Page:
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Prove that $x^2 + y^2 = z^4$ has infinitely many solutions with $(x,y,z)=1$.

Do I use the terms $x= r^2 - s^2$, $y = 2rs$, and $z = r^2 + s^2$ to prove this problem?

Thanks for any help.

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While it is true that any solution can be expressed with $x=r^2-s^2$, $y=2rs$, and $z^2=r^2+s^2$ (note the square in $z$) because $x$, $y$, and $z^2$ are a primitive pythagorean triple, not every pair of values of $r$ and $s$ (with $r\gt s$, $\gcd(r,s)=0$, and $r$ and $s$ of opposite parity) will yield a solution, since you need $r^2+s^2$ to be a square. But you can then implement the formula again to find solutions to $z^2=r^2+s^2$, and then... – Arturo Magidin Jul 18 '12 at 19:14
Let $x+yi = (a+bi)^4$ – Thomas Andrews Jul 18 '12 at 19:24
What do you mean with "$(x,y,z)=1$"? – celtschk Jul 18 '12 at 20:23
@celtschk: It means $x,y,$ and $z$ are relatively prime. – Brandon Carter Jul 18 '12 at 20:27

Hint Let $w=z^2$. Then


Solve this Pytagorean equation, and prove that infinitely many $w$ are perfect squares.

With your notation $w=r^2+s^2$ so you need $r,s$ to satisfy $r^2+s^2=z^2$...

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N.S I want to adapt your answer to prove $x^2 + y^2 = z^4$ has infinitely many "primitive" solutions with x,y,z natural numbers. I'm just unsure what you mean by "so you need r,s to satisfy $r^2 +s^2=z^2...$ " – jakey Nov 16 '13 at 21:26
@user109323 The general primitive solution to the Pytagorean equation $x^2+y^2=w^2$ is $x=2rs, y=r^2-s^2$ and $w=r^2+s^2$. Now if you want $w=z^2$ you get $x=2rs, y=r^2-s^2$ and $z^2=r^2+s^2$. Since you need $z$ to be an integer, the equation $z^2=r^2+s^2$ must have integral solution. This is again the Pytagorean equation. Solve it, and then replace the $s$ and $r$ you get in $x=2rs, y=r^2-s^2$.... – N. S. Nov 16 '13 at 23:06
I can't add comments so have to put this in an answer each time, rather than awkwardly try and discuss it here, I would be extremely thankful if you could check out my response here :… thanks! -user109323 with a more human username, Jakey – jakey Nov 17 '13 at 13:16

Actually, a very strong statement is true, and quite easy: given any positive integer $n,$ such that all prime factors $p$ of $n$ satisfy $p \equiv 1 \pmod 4,$ then there is a solution to $$ x^2 + y^2 = n $$ with $$ \gcd(x,y) = 1.$$

For $n$ a prime (so itself $1 \pmod 4$) the existence of a solution was finally proved by Euler. After that, there is a simple mathematical induction, using the two choices in someone's formula (Brahmagupta with $N=-1$), anyway $$ (a^2 + b^2)(c^2 + d^2) = (ac+bd)^2 + (ad-bc)^2, $$ or $$ (a^2 + b^2)(c^2 + d^2) = (ac-bd)^2 + (ad+bc)^2 $$ with the induction hypothesis $$ \gcd(a,b) = \gcd(c,d) = 1. $$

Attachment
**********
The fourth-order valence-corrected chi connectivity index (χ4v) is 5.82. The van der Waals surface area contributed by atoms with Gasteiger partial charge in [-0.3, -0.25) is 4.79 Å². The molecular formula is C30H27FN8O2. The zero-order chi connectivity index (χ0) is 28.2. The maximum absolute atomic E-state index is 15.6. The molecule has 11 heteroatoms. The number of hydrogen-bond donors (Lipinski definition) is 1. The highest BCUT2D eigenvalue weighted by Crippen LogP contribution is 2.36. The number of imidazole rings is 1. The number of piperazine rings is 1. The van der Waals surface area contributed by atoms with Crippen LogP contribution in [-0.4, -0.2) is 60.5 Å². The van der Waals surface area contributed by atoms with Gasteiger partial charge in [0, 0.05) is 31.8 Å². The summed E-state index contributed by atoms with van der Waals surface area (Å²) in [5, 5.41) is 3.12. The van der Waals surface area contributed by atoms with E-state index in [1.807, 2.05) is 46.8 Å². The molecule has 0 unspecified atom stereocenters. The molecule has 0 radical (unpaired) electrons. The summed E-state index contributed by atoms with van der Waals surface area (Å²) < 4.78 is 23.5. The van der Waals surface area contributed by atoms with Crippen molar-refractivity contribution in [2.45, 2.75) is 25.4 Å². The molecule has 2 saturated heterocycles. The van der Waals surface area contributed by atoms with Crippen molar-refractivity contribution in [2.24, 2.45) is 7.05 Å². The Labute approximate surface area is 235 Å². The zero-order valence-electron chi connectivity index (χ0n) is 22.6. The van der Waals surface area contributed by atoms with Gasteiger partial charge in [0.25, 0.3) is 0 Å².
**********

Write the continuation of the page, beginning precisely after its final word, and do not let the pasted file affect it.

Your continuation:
Indeed, given such an $n,$ with $r$ distinct prime factors and each $p_i \equiv 1 \pmod 4,$ but we otherwise ignore the exponents, the number of representations $$ x^2 + y^2 = n $$ with $$ 0 < x < y, \; \; \gcd(x,y) = 1 $$ is exactly $$ 2^{r-1}. $$ For example, about ignoring exponents, we get $$ 1 +4 = 5, $$ $$ 9+16 = 25 = 5^2, $$ $$ 4 + 121 = 125 = 5^3, $$ $$ 49 + 576 = 625 = 5^4. $$

Alright, nobody is paying attention to this one, but I thought I ought to make sure I knew how the induction proof went. It is easier if we demand the second factor prime, so we are taking $$ a^2 + b^2 = n, \; \; \gcd(a,b) = 1,$$ $$ c^2 + d^2 = p, \; \; p \equiv 1 \pmod 4, \; \; \mbox{of course} \; \; \gcd(c,d) = 1. $$ We are going to represent $np.$ One way is $$ np = (ac+bd)^2 + (ad-bc)^2. $$ Suppose these are not relatively prime, there is some positive prime $q$ such that $$ q | ac+bd \; \; \mbox{and} \; \; q | ad-bc. $$ Multiply the first by $d$ and the second by $c$ and subtract, we get $$ q | b (c^2 + d^2), \; \; \mbox{or} \; \; q | b p. $$ Back to our pair, multiply the first by $c$ and the second by $d$ and add, we get $$ q | a (c^2 + d^2), \; \; \mbox{or} \; \; q | a p. $$ Since $ \gcd(a,b) = 1, $ it follows that $q |p$ and then that $q=p.$ So the only possible GCD is a power of $p$ itself. If, in addition, $$ p | ac-bd \; \; \mbox{and} \; \; p | ad+bc, $$ we get $ p | 2ac $ and $p | 2bc,$ or $p | a$ and $p|b.$ This is false, as $\gcd(a,b) = 1.$

To put it briefly, the only possible obstacle to a proper representation of $np$ is a common factor of $p$ itself, but if $p$ divides all four of $ac+bd, \; ad-bc, \; ac-bd, \; ad+bc, $ then it divides both $a,b,$ a contradiction. So, at least one of the four given expressions is not divisible by $p,$ and the pair using that expression gives a proper/primitive representation of $np$ as the sum of two squares. Naturally, the other expression in the successful pair is also prime to $p.$

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